Most IT contract drafters know the difference between a software license agreement and a technology services contract. In a license, the recipient gets rights to copy and use a software application, while in a services contract, the recipient gets a service, like tech support or IT consulting. But software as a service (SaaS) seems to throw a wrench into the gears. Which is it? Fortunately, the new landscape isn’t actually all that confusing (or all that new). SaaS agreements are services contracts, pure and simple. They don’t call for software licenses.
The confusion, of course, stems from the central role of “software” in software as a service. You can cut through the confusion by asking what the customer will do with the software. If the customer puts a copy of a software application on a computer—downloads it, installs it from a disk, etc.—the deal calls for a license. Copyright law gives the software’s owner a monopoly over the right to copy it (to “reproduce” it), so the customer needs a copyright license to make a copy and put it on a computer. But in a SaaS deal, the customer doesn’t put software on a computer, or copy it at all. The software sits on the vendor’s computer and the customer merely accesses it via the Internet. With no copies, copyright plays no role in the transaction, so the customer doesn’t need a copyright license. Rather, the customer needs a simple promise: “During the term of this Agreement, Vendor will provide the System to Customer.”
In other words, the customer gets a service in a SaaS deal, not software. The vendor just uses software to provide the service. The vendor operates like an Internet service provider (ISP). Earthlink and Comcast and other ISP’s use millions of dollars of software to give their customers Internet access. But they don’t give their customers copies of that software. Rather, they provide a subscription to the service made possible by that software.
The distinction has implications for several clauses in a SaaS agreement:
- The Main Transactional Clause: The customer should get a subscription, not a software license. The customer gets a right “to receive the Service” or “to use the System” so long as the subscription lasts. Of course, you can describe the vendor’s offering as “a license to the Service,” and lots of companies do. But that suggests some kind of copyright license, and it’s hard to predict what a court will do with it if the parties get into litigation. You’ll write clearer contracts—and keep things clearer in your own head—if you avoid licensing language. (See the notes below for sample SaaS transactional clauses.)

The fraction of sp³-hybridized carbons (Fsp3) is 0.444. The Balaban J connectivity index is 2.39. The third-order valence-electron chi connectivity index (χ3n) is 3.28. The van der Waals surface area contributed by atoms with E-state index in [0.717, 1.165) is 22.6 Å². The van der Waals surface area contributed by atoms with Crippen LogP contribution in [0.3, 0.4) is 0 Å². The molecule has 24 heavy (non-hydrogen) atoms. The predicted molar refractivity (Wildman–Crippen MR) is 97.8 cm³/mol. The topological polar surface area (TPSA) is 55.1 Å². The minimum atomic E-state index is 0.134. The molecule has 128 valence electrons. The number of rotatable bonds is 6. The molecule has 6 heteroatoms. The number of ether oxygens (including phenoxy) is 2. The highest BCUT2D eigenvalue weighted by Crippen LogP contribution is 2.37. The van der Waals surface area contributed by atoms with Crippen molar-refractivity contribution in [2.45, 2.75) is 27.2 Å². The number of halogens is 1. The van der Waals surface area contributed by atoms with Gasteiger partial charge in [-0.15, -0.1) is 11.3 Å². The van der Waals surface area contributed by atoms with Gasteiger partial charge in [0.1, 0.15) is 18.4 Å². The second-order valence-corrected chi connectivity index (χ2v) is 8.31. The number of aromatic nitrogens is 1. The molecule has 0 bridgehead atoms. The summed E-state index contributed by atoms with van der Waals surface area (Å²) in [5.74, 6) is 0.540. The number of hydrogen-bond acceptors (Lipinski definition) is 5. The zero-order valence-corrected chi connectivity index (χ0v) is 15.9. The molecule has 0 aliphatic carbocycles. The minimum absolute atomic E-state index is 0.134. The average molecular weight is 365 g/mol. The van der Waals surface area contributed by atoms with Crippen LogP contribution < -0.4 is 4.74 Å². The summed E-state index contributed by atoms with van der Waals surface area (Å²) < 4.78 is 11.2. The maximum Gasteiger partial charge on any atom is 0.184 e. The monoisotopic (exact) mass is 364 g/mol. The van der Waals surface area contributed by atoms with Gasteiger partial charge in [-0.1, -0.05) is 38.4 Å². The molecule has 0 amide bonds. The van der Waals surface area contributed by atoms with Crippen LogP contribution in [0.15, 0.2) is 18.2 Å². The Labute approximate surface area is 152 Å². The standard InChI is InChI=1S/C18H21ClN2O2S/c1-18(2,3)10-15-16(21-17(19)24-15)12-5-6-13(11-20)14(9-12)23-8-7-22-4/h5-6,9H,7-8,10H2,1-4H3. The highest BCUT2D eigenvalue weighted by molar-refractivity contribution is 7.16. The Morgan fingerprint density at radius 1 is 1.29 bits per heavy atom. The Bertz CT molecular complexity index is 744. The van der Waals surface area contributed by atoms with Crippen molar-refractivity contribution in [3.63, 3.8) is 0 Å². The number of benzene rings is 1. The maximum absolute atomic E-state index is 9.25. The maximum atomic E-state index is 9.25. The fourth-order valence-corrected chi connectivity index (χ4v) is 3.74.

- Maintenance: You don’t need it! In a maintenance clause, the vendor agrees to fix problems with installed software and to send updates and upgrades, so the customer’s copy doesn’t fall behind those of other customers. In a SaaS deal, the customer doesn’t have a copy. The vendor keeps the software, and the vendor’s promise to provide it as a service already involves maintaining it, by definition. (But see below re SLA’s.) Plus, the customer has no copy to fall behind other customers’ copies and so no need for updates and upgrades. When the vendor updates the software on its computers, all customers benefit (in almost all cases).
- SLA: You should consider a service level agreement (SLA) for a SaaS contract. Most SLA’s address time-frames for fixing errors or minimum performance standards—speed, latency, etc.—or both. (See the notes below for sample SLA’s.)
- IP Indemnities: SaaS customers generally don’t risk suits about copyright infringement, including open source suits, because they’re not copying any software. So they usually don’t need indemnities against copyright suits. Of course, the flip-side is that vendors don’t face much risk if they grant copyright indemnities. Patent indemnities, however, can play a key role in SaaS contracts because the customer could get dragged into a patent suit, even without copying the software. Some vendors grant patent indemnities only, others grant broad IP indemnities, and still others grant no indemnity at all. (See the notes below for sample indemnity clauses.)
- Data Management & Security: Data management and security play a more important role in SaaS deals than in most software licenses. The customer’s sensitive data generally sits on the vendor’s computers, along with the software, rather than on the customer’s computers. That’s why many SaaS contracts include a data clause, addressing the vendor’s obligations for managing data and for keeping it secure. (Be sure not to use an NDA for data security! See my recent post on NDA’s vs. data security clauses. And see the notes below for sample data clauses.)
Of course, your deal may involve both SaaS and installed software. A SaaS vendor may provide its main offering online but also give customers a software application to install on their computers—something that helps the computer use data from the online service, for instance. Don’t let that confuse you. What you need there is a small software license agreement wrapped into the larger services contract. The license and its supporting terms should address the installed application only, not the software the vendor keeps on its own computers and uses to run the service.
Notes & Resources:
- For sample clauses, see the following resources on the Tech Contracts Chalkboard Contract Forms & Resources page: (a) “Online Terms of Service, Software as a Service” downloadable form, particularly the transactional clause in Subsection 2(a); (b) “Indemnity” downloadable form; (c) and “Data Management & Security” downloadable form.
- The Tech Contracts Handbook addresses: (a) SaaS transactional clauses in Chapter I.F; (b) SLA’s in Chapter II.B; (c) indemnity in Chapter II.K; and (d) data management and security in Chapter II.I.
© 2011 by David W. Tollen. All rights reserved.